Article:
Measurement of sin2θW (MW) using e+e pairs in the Z-boson region from pp collisions at √s = 1.96 TeV
05 Sept 2013

Updated: 17 Oct 2013

W. Sakumoto, A. Bodek, and J.-Y. Han
University of Rochester


Drell-Yan lepton pairs are produced in the process pp → γ*/Z + X, with the subsequent decay of the γ*/Z into lepton pairs. The angular distribution of decay electrons is used to measure the electroweak-mixing sin2θW. The measurement uses 2.1 fb-1 of CDF Run II data in the e+e channel, where the pairs are in the mass range of 66—116 GeV/c2. In the standard model, the Drell-Yan process at tree level consists of two parton level diagrams: qq → γ* or Z → e+e. Fermions (f) couple to the virtual photon via vector coupling, Qfγμ, where Qf is the fermion charge (in units of e). The fermion coupling to a Z boson has both vector (V) and axial (A) couplings: gVfγμ + gAfγμγ5. The Born couplings are:

where T3f is the third component of the fermion weak isospin. These couplings affect the electron angular distributions.

The angular distribution of the electrons is analyzed in the Collins-Soper (CS) rest frame of the ee-pair. The distribution depends on the polarization state of the γ*/Z boson. QCD radiation from the colliding quarks changes the polarization state. The polar angle of the e is denoted as θ, and the azimuthal angle as φ. In the CS frame, the placement of the z axis is approximately along the direction of the incoming quark. When the ee-pair transverse momentum, PT is zero, the CS and lab coordinates are the same. Thus, the polar angle θ is similar to the one used in e+e collisions. The angular distribution integrated over φ is

where A0 and A4 are called angular distribution coefficients, and they are ratios of γ*/Z cross sections. A0 appears at NLO with QCD radiation, so it is zero at PT=0. The A4 coefficient is parity violating, non-zero at PT=0, and induces an asymmetry in the cosθ distribution. It is a consequence of vector and axial current interference, and there are two sources: γ*-Z interference and Z self interference. The Z self interference includes gV, so at tree level, the A4 contribution from it is proportional to where the Qe term is from the electron-Z (e-Z) vertex, Qe is the electron charge, the Qq term is from the quark-Z (q-Z) vertex, and Qq is the quark charge. As sin2θW ∼ 0.223, the lepton factor is about 0.1, and it is 0.4 for u-quarks and 0.7 for d-quarks. Thus A4 is most sensitive to the electron-Z couplings. The γ*-Z interference depends on gA (T3) so it is like a dilution to the sin2θW sensitivity.

The method used to extract sin2θW has two components: the measurement of A4 and calculations of A4 for various input values of sin2θW. This analysis measures A4 for electron pairs over the mass range of 66‐116 GeV. There are no restrictions on the pair rapidity or transverse momentum. The measurement is denoted as A4. The calculation of A4 uses LEP-like implementation of electroweak radiative corrections.


The A4 measurement is derived from our 2.1 fb-1 measurement of the electron angular distribution coefficients as a function of the ee-pair transverse momentum [Phys. Rev. Lett. 106, 241801 (2011)]. Analysis details are available on the CDF EWK web page (under W/Z Cross Sections and Asymmetries). The 2.1 fb-1 dataset is understood well and the simulation of the data is tuned well. The simulation modeling is data driven. The modeling starts with the Pythia 6.2 simulation of pp → γ*/Z (→ ee) + X (at tree level) followed by parton showering. PHOTOS 2.0 adds final state QED radiation to charged particle vertices. This is then followed by the full CDF detector simulation. All data efficiencies, both global and ηdet dependent, as well as time-dependent, are measured and incorporated into the simulation. Both the physics and detector models are tuned (iteratively) so that the simulated, reconstructed event distributions match the data. The measured PT dependent angular distibution coefficients are incorporated in the physics model for the A4 analysis.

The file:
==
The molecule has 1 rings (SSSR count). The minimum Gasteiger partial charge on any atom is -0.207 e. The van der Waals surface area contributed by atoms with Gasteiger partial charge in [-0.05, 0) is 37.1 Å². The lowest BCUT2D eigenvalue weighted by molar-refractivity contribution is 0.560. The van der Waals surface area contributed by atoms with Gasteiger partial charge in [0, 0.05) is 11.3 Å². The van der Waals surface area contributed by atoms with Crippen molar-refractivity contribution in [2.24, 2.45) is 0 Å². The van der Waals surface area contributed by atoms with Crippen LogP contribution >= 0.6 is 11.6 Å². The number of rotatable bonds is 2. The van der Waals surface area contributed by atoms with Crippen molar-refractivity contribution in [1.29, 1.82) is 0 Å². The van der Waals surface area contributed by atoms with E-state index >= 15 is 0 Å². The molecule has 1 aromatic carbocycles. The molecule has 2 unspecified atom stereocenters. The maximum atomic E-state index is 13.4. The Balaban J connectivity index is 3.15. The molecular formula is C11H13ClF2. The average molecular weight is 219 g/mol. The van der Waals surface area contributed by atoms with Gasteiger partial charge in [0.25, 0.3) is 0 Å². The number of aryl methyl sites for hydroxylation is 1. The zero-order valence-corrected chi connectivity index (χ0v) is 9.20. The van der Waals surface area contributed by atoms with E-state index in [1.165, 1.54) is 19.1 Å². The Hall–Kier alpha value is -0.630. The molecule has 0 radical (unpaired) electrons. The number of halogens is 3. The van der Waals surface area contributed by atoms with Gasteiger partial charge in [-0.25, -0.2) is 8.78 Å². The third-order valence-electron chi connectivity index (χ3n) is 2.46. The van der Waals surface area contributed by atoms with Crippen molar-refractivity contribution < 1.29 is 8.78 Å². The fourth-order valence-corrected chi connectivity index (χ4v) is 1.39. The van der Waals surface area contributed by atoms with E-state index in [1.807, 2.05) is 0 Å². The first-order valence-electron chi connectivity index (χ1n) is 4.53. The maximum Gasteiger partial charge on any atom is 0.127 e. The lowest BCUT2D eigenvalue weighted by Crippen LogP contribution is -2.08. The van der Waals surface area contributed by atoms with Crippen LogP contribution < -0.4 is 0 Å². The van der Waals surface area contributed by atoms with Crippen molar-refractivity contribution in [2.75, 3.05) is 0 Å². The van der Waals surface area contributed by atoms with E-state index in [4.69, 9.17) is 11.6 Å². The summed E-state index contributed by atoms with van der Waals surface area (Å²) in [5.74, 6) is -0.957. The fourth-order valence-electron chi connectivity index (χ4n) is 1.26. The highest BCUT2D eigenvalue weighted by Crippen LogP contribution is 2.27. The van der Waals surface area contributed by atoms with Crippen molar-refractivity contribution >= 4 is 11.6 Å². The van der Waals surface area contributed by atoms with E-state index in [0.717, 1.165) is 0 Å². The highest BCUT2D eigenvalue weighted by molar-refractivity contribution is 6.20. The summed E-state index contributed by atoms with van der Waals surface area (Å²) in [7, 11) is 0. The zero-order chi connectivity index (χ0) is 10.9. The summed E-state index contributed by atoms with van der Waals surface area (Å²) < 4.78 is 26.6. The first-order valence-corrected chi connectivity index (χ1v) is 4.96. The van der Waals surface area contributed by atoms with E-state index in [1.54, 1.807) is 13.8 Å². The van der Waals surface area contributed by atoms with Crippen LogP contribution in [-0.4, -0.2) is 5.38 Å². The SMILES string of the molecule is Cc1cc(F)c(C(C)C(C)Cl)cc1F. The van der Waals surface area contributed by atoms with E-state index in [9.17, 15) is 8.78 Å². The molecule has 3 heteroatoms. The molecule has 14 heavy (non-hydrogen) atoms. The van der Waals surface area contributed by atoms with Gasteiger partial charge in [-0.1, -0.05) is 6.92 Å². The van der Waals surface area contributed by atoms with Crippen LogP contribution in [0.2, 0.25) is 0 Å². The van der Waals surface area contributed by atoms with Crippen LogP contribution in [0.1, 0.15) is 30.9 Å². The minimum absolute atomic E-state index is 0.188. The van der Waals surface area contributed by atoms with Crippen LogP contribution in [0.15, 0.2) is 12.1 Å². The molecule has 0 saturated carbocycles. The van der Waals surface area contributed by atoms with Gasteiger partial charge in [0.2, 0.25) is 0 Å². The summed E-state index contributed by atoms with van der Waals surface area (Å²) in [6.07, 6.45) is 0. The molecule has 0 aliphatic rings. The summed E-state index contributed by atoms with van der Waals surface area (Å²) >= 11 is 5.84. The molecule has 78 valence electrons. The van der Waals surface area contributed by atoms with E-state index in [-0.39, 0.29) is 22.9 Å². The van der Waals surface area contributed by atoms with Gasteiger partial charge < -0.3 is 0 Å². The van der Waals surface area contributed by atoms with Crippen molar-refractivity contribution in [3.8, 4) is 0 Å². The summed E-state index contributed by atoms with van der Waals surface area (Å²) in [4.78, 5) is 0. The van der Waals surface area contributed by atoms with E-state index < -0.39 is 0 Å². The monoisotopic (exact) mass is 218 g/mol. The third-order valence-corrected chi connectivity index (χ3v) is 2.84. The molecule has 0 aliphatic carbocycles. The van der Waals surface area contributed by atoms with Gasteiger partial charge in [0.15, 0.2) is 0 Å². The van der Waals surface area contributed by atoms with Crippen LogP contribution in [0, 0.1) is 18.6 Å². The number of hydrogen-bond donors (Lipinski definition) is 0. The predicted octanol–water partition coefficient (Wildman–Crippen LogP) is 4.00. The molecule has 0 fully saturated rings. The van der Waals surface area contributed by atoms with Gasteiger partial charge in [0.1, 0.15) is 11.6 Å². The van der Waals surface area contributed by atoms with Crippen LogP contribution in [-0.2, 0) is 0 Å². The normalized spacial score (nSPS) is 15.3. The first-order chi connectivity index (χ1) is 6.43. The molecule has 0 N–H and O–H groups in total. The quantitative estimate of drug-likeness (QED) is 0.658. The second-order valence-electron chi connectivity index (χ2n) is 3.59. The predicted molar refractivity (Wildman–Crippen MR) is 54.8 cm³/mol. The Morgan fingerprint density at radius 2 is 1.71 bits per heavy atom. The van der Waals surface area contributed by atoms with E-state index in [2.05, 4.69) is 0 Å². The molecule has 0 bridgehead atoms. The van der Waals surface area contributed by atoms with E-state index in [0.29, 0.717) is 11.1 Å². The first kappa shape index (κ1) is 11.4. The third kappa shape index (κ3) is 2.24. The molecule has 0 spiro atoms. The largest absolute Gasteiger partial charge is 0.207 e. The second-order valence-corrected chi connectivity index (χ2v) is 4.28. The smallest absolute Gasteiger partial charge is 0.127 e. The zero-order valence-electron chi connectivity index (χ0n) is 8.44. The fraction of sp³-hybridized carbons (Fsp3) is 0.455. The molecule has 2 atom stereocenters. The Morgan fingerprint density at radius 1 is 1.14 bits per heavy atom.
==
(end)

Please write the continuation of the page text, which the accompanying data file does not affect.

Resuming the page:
The Data

The dataset is identical to the angular distribution coefficient measurement, but is summarized below. The electron candidates used in this analysis can be in either the CDF central (C) or the forward end plug (P) calorimeters. The central and plug calorimeters cover the range, |ηdet|<1.1 and 1.1<|ηdet|<3.5 respectively. Each electron is required to have an associated track and pass standard CDF electron selection and fiducial cuts. Three electron-pair topology categories are used with the following kinematic selections.

  1. Central-central (CC)
  2. Central-plug (CP)
  3. Plug-plug (PP)
For the plug-plug topology, both electrons are required to be in the same end-plug calorimeter. The number of events with 66<Mee<116 GeV/c2 passing all cuts for the CC, CP, and PP topologies are 51951, 63752, and 22469, respectively. Because of the track requirement on each electron, the backgrounds are small. The QCD background, derived from the data, is 0.3%. EWK backgrounds from WW, ZZ, WZ, ttbar, W+jets, and Z → ττ are also small: 0.2%. The EWK background rate is estimated with Monte Carlo (MC) samples. These backgrounds are subtracted from the data. The background level over cosθ does not vary drastically.

The determination of cosθ requires the identification of the e and this done with the track associated with the electrons. Charge misidentification is very small for central electrons. However, it is large for plug electrons at large |ηeta|. So for the PP topology, |cosθ|, which is indepenent of charge, is used.
This plot shows the tuned data-vs-simulation cosθ distribution for the combined CC+CP topologies. The black crosses are the data and the blue are the simulated data.